The unity of the church has been one of the most recurring challenges since its beginnings.
It is therefore not surprising that we still have challenges in this area.
However, I believe it is possible to maintain unity in the church if we approach the issue in the right way.
Moreover, I believe that God desires unity in the midst of diversity.
To talk about it, I want to invite you to read a short bible text:
For he himself is our peace, who has made the two groups one and has destroyed the barrier, the dividing wall of hostility, by setting aside in his flesh the law with its commands and regulations.
His purpose was to create in himself one new humanity out of the two, thus making peace, and in one body to reconcile both of them to God through the cross, by which he put to death their hostility.
Ephesians 2:14 -16
Today’s Bible text was written to the church of Ephesus in the historical context of a transition from Judaism to Christianity.
Historically, the relationship between Jews and non-Jews had been quite tense and complex.
God had wanted the Jews to be the ones to help the other nations know Him, but they had taken the religious privileges they had received to keep others away from God.
Where God had wanted to create unity, they had created enmity.
They had used ritual and ceremonial laws as a barrier that communicated to those who did not practice them that they did not have access to God.
They had become so extreme that their social relationship with other nations was void, as they were considered unclean.
What God had done to bless the world, they had misrepresented to discriminate against others.
In that context, some Jews who had believed in Jesus thought it was the duty of non-Jewish Christians to comply with all Jewish laws.
They wanted to remain completely Jewish in their rites and practices, but to believe in Jesus.
Thus, they demanded the same from others.
This was creating serious problems, challenging unity among members of the early church.
In that context, the apostle Paul tells them that Jesus is peace between the two peoples.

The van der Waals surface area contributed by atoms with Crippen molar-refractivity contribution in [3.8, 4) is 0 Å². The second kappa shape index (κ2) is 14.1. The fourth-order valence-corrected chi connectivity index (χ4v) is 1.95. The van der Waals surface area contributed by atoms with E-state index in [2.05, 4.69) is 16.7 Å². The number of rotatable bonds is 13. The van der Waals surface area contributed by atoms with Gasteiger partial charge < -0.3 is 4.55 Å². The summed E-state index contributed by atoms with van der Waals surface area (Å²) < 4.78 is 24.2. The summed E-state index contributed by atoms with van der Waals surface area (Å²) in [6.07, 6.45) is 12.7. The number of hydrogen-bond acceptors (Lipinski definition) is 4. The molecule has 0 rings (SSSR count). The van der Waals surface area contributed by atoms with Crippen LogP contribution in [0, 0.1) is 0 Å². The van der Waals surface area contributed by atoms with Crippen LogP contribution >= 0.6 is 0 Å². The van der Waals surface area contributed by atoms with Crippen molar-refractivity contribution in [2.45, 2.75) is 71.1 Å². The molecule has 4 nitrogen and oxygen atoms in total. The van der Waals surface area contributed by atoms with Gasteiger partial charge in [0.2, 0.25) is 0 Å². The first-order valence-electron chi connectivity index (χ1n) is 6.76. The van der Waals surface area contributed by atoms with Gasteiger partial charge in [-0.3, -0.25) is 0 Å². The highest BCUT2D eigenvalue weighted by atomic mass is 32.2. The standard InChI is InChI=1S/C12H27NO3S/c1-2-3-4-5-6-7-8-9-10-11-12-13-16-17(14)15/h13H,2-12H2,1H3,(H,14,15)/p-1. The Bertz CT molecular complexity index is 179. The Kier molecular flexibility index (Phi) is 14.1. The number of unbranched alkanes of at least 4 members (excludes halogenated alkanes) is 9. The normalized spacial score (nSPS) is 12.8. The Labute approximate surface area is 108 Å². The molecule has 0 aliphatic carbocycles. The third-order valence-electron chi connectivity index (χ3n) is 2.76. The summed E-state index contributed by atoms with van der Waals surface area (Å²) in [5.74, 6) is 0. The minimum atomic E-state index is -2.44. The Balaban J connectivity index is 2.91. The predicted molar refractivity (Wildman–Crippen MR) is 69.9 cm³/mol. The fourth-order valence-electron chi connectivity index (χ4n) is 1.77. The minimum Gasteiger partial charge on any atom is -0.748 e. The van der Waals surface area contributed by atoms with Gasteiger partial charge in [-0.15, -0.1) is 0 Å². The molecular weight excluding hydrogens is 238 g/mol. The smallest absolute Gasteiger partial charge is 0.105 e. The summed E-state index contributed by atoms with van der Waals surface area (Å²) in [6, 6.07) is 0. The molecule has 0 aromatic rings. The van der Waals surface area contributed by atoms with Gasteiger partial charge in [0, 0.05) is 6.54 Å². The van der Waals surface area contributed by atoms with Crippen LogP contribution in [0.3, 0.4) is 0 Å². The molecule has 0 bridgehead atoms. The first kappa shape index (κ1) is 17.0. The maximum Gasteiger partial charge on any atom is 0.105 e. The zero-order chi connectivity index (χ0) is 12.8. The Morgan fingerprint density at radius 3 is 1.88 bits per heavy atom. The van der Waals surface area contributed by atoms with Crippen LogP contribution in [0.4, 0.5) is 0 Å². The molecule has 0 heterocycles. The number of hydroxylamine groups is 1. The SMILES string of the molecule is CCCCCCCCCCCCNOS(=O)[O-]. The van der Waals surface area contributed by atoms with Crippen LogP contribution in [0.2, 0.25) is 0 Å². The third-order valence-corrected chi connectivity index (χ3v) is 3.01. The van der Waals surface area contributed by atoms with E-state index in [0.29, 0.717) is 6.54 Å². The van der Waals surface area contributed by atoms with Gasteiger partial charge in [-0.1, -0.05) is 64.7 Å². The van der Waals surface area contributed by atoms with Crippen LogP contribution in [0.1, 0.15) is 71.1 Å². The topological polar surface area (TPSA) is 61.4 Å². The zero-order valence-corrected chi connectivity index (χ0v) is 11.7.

Jews and non-Jews now shared the same faith and the same hope.
What united them now was infinitely stronger than what had separated them in the past.
Paul’s emphasis on communicating that Jesus is our peace makes it clear to us that he is not only the peacemaker, but also peace itself.
In Jesus, all human divisions must cease.
The unnecessary dogmatic divisions, the geographical divisions, the gender divisions, the race divisions, the divisions based on social positions.
In Jesus, humanity is now one.
We are all children of the same God.
To maintain unity in the church, we need to remember that what unites us has always been greater and more important than the opinions that separate us.
The blood of Jesus.
When Jesus died on a cross, he abolished what generated separation in his people through his body.
He abolished the ritual and ceremonial laws that separated non-Jews from God’s people.
In this way, he gave us all something in common.
It created a new paradigm.
What separates us is not as important as what we have in common.
Through Jesus, God reconciled us all with Himself.
Through his sacrifice on the cross.
Now we are all brothers and sons of the same father.
Keeping that in perspective is key to maintaining unity in the church.
I hope these words have been a blessing to your life.
And what do you think? Are there problems of unity in your church? Share in the comments.
A hug, God bless you.